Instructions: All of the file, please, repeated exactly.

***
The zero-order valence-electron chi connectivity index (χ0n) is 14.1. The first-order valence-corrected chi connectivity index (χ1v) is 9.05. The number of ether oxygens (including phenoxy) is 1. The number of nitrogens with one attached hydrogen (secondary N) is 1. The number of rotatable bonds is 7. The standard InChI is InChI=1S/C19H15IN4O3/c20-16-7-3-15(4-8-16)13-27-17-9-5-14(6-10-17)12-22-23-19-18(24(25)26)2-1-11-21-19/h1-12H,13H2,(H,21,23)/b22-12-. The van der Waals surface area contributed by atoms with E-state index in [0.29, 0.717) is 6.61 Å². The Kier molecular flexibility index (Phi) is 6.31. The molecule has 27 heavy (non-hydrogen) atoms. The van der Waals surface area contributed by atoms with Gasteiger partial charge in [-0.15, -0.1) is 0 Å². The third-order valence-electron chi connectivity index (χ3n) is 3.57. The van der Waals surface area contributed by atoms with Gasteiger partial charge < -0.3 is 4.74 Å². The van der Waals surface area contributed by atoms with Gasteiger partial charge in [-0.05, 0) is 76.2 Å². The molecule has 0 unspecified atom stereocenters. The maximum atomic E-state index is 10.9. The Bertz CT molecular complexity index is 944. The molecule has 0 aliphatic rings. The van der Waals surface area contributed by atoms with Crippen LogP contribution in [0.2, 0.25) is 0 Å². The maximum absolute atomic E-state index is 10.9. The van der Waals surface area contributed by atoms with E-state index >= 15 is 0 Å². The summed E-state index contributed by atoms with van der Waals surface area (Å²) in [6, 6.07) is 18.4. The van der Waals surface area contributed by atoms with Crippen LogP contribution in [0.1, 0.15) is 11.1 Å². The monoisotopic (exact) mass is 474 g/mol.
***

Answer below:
The zero-order valence-electron chi connectivity index (χ0n) is 14.1. The first-order valence-corrected chi connectivity index (χ1v) is 9.05. The number of ether oxygens (including phenoxy) is 1. The number of nitrogens with one attached hydrogen (secondary N) is 1. The number of rotatable bonds is 7. The standard InChI is InChI=1S/C19H15IN4O3/c20-16-7-3-15(4-8-16)13-27-17-9-5-14(6-10-17)12-22-23-19-18(24(25)26)2-1-11-21-19/h1-12H,13H2,(H,21,23)/b22-12-. The van der Waals surface area contributed by atoms with E-state index in [0.29, 0.717) is 6.61 Å². The Kier molecular flexibility index (Phi) is 6.31. The molecule has 27 heavy (non-hydrogen) atoms. The van der Waals surface area contributed by atoms with Gasteiger partial charge in [-0.15, -0.1) is 0 Å². The third-order valence-electron chi connectivity index (χ3n) is 3.57. The van der Waals surface area contributed by atoms with Gasteiger partial charge < -0.3 is 4.74 Å². The van der Waals surface area contributed by atoms with Gasteiger partial charge in [-0.05, 0) is 76.2 Å². The molecule has 0 unspecified atom stereocenters. The maximum atomic E-state index is 10.9. The Bertz CT molecular complexity index is 944. The molecule has 0 aliphatic rings. The van der Waals surface area contributed by atoms with Crippen LogP contribution in [0.2, 0.25) is 0 Å². The maximum absolute atomic E-state index is 10.9. The van der Waals surface area contributed by atoms with E-state index >= 15 is 0 Å². The summed E-state index contributed by atoms with van der Waals surface area (Å²) in [6, 6.07) is 18.4. The van der Waals surface area contributed by atoms with Crippen LogP contribution in [0.1, 0.15) is 11.1 Å². The monoisotopic (exact) mass is 474 g/mol.